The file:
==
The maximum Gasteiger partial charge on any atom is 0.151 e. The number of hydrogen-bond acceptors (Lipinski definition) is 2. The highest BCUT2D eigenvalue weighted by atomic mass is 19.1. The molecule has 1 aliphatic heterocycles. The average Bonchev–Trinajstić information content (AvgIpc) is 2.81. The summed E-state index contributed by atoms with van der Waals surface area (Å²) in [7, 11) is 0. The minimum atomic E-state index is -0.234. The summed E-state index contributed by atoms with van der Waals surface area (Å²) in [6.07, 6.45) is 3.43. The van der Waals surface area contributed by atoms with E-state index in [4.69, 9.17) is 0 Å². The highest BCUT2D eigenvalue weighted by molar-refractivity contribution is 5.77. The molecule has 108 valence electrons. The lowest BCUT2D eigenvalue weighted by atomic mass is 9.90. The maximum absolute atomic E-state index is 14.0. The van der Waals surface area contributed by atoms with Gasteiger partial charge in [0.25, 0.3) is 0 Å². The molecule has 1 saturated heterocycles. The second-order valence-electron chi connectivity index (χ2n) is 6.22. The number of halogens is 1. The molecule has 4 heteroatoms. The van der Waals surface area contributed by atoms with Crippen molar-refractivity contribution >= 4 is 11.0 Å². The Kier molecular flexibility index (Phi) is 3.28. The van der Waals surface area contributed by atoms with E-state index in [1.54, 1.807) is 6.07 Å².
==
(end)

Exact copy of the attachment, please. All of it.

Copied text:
The maximum Gasteiger partial charge on any atom is 0.151 e. The number of hydrogen-bond acceptors (Lipinski definition) is 2. The highest BCUT2D eigenvalue weighted by atomic mass is 19.1. The molecule has 1 aliphatic heterocycles. The average Bonchev–Trinajstić information content (AvgIpc) is 2.81. The summed E-state index contributed by atoms with van der Waals surface area (Å²) in [7, 11) is 0. The minimum atomic E-state index is -0.234. The summed E-state index contributed by atoms with van der Waals surface area (Å²) in [6.07, 6.45) is 3.43. The van der Waals surface area contributed by atoms with E-state index in [4.69, 9.17) is 0 Å². The highest BCUT2D eigenvalue weighted by molar-refractivity contribution is 5.77. The molecule has 108 valence electrons. The lowest BCUT2D eigenvalue weighted by atomic mass is 9.90. The maximum absolute atomic E-state index is 14.0. The van der Waals surface area contributed by atoms with Gasteiger partial charge in [0.25, 0.3) is 0 Å². The molecule has 1 saturated heterocycles. The second-order valence-electron chi connectivity index (χ2n) is 6.22. The number of halogens is 1. The molecule has 4 heteroatoms. The van der Waals surface area contributed by atoms with Crippen molar-refractivity contribution >= 4 is 11.0 Å². The Kier molecular flexibility index (Phi) is 3.28. The van der Waals surface area contributed by atoms with E-state index in [1.54, 1.807) is 6.07 Å².